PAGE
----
Nearly 24 million addicts, less than 10 percent seek help
By Michael Campbell
The stories are too frequent. George loved a good party, and his humor and smile were always engaging. He drank a lot, but no one mentioned it until after he went home. It was easier that way. At least it was until the night he caused an accident, and was killed along with the three young women in the other car.
Mary knew that her son was using drugs and that it was getting worse. When she confronted him the discussion would get nasty. She should have demanded that he move out if he refused to get help, but she never asked, because she was worried that he had nowhere to go. Month after month his addiction got worse, and family life was chaos, but no one did anything until he ended up in the emergency room from an overdose of heroin.
These are stories of enabling. People abusing drugs and alcohol and destroying their lives – and too often the lives of others – while the people around them become observers or willing accomplices. Too often addiction festers and grows because the addict’s friends and family allow the addiction to go unchecked. Recent government reports tell us that almost 24 million people in this country suffer from addiction to drugs and alcohol, yet fewer than 10 percent are getting help for their disease. No other condition is so routinely ignored.
The Center for Disease Control estimates that 30 people die each day from car accidents caused by alcohol, and even more fatalities are the result of drugs. Some estimates put the number at 25,000 people killed each year by drug and alcohol related accidents with a further 700,000 injured. Allowing the addict and the alcoholic to continue to drive, work, and avoid getting help carries a heavy cost. One research group concluded that adults in the United States who drink too much get behind the wheel of a car 112 million times each year. It makes me wish there was a subway near my home!
So what is enabling and why do we do it? By its simplest definition, enabling is doing something for others that they should be doing for themselves. Addicts and alcoholics are masters at getting others to extend sympathy and support. Addiction has three defining symptoms – denial, minimization, and rationalization – and they are used to great effect to protect addictive behavior. As long as family and friends keep giving in, saying yes, helping out, addiction can grow and flourish.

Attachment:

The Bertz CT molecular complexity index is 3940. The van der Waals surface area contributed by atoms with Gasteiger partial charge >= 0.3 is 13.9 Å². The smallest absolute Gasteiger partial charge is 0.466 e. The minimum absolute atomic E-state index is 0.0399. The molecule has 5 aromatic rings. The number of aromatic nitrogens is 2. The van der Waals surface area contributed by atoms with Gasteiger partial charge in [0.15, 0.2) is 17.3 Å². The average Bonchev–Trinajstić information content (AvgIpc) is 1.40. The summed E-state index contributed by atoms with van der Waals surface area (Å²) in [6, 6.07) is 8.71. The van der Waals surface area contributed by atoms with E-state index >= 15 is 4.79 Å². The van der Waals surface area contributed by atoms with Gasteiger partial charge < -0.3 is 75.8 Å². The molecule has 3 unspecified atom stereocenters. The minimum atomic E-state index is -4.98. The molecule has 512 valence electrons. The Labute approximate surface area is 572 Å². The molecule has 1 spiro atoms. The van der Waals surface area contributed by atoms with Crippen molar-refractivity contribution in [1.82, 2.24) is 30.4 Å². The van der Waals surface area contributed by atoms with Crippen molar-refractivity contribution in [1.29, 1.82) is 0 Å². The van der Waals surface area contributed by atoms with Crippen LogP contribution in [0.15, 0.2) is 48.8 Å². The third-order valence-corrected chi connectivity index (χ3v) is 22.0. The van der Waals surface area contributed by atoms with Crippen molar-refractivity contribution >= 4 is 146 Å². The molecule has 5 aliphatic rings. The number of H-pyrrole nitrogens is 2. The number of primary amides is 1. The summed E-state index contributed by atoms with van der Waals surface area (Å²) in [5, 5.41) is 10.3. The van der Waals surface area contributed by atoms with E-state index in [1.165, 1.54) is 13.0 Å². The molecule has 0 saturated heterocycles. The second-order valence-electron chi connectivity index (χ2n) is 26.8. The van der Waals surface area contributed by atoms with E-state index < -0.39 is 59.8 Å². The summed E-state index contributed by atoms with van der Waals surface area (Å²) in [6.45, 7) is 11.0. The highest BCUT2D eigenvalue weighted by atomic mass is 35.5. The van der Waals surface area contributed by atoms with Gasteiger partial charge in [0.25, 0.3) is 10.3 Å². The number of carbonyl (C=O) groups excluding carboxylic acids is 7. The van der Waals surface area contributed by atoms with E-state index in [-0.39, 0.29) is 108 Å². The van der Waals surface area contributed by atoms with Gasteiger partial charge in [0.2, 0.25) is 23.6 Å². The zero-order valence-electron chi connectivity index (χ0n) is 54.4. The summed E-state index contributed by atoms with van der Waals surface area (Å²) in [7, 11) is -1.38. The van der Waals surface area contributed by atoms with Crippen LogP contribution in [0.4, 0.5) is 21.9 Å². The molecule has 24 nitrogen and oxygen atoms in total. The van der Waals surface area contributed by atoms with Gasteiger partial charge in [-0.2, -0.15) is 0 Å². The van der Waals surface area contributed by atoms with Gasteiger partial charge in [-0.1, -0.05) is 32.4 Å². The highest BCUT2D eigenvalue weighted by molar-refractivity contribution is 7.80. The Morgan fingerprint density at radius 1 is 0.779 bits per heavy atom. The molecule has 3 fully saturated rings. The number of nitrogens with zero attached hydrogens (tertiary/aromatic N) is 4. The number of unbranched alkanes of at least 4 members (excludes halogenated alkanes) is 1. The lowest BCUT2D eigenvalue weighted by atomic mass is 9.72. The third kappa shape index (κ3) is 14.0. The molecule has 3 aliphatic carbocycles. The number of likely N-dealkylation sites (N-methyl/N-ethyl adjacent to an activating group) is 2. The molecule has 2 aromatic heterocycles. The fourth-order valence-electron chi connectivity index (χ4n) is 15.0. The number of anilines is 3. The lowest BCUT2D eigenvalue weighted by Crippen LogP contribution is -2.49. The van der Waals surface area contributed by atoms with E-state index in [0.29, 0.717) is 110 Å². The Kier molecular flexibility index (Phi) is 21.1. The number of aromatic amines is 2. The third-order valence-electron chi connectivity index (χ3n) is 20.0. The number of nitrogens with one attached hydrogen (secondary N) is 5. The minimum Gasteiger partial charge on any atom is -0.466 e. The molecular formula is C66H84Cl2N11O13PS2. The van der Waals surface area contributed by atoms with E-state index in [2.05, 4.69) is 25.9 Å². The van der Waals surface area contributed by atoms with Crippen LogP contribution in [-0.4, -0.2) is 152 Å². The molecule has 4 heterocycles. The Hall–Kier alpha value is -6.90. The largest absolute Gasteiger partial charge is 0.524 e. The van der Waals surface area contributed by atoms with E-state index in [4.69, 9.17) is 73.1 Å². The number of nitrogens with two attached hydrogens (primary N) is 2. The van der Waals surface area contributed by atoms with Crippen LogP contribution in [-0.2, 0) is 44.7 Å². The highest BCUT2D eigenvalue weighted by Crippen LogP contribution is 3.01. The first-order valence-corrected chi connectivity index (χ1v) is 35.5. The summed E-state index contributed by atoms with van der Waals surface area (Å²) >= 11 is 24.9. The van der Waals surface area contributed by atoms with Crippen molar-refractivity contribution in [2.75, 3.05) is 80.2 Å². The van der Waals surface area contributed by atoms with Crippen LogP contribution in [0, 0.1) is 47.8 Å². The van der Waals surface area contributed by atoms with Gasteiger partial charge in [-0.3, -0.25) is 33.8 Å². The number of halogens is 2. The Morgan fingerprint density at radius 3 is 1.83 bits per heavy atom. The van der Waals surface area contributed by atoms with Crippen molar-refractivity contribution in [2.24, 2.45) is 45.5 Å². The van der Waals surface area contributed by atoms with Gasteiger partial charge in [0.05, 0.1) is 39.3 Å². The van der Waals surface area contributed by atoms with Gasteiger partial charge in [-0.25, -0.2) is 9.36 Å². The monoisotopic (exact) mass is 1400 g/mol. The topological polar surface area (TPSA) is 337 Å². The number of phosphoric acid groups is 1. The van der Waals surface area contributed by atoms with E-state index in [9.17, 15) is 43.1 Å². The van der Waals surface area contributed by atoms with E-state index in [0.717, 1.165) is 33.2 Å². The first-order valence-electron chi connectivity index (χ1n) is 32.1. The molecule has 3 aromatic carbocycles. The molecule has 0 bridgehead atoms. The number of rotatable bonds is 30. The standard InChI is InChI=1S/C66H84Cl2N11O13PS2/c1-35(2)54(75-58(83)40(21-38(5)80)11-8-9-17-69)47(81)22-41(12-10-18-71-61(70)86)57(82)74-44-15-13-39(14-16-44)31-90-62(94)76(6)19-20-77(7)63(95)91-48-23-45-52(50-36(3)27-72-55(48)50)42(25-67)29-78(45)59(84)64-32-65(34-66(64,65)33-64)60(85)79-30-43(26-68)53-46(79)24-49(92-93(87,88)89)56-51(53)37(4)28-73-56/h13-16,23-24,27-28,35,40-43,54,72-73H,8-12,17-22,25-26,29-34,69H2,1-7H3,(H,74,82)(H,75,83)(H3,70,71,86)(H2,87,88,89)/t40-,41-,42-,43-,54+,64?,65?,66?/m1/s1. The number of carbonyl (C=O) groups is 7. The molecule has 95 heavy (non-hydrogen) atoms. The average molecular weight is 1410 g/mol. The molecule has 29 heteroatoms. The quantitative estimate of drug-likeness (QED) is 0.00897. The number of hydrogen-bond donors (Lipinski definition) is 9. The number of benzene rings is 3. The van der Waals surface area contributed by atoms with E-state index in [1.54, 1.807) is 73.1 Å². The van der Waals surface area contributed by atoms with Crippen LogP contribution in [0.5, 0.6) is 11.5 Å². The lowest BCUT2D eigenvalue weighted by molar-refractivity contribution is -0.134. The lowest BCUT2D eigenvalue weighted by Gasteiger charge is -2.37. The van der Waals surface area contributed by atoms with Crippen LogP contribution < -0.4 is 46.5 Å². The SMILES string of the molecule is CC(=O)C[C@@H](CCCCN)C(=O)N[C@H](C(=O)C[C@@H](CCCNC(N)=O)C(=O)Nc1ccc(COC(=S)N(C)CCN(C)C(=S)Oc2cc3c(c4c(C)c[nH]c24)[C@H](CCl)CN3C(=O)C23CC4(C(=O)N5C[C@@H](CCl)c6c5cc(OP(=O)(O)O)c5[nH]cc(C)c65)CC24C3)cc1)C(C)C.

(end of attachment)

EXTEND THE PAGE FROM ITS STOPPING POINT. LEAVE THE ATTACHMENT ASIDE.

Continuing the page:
The addicts treated at St. Joseph Institute tell endless stories of how the people in their lives have bailed them out, loaned them money, given them chance after chance, covered for them at work, and turned a blind eye. As they enter into recovery, they invariably wish the downward spiral had ended sooner. The cost in terms of relationships, careers, finances, and self-esteem can be almost unbearable. Had they not been enabled, the journey into darkness might have ended much sooner.
Enabling is a silent epidemic that needs to end. Unfortunately, there is too little help being offered to those who are caught in the web of enabling and need to find a way out. It’s a big number. Some estimates suggest every addict and alcoholic adversely impacts four other people. If correct, that means 100 million Americans are being affected and may in some way be enablers.
Communities, churches, social service organization, and treatment centers must do more to help the families and friends who are affected by addiction. Al-anon, a support group for families of those who are addicted, can be a good resource. But this is not enough. We need to start a public dialogue on breaking the patterns of enabling that allow addiction to flourish. We need to offer more education on co-dependency, and some of the other issues that underlie enabling. We need to recognize the patterns of enabling behavior and stop doing over and over the things which make addiction worse.
Let’s begin with a resolution that we will not continue the actions that enable addiction to adversely affect us. We will not let an impaired friend get behind the wheel. We will not lie or make excuses for someone who has an addiction. We will stop avoiding the need to talk with someone about their drug and alcohol abuse. We will encourage people with a problem to get help – right now.
If we want to stop the growth of addiction we need to stop enabling. We all have a part to play in the solution.
Michael Campbell is the Co-Founder and President of St. Joseph Institute, an addiction treatment facility located near State College, Pennsylvania. www.stjosephinstitute.com.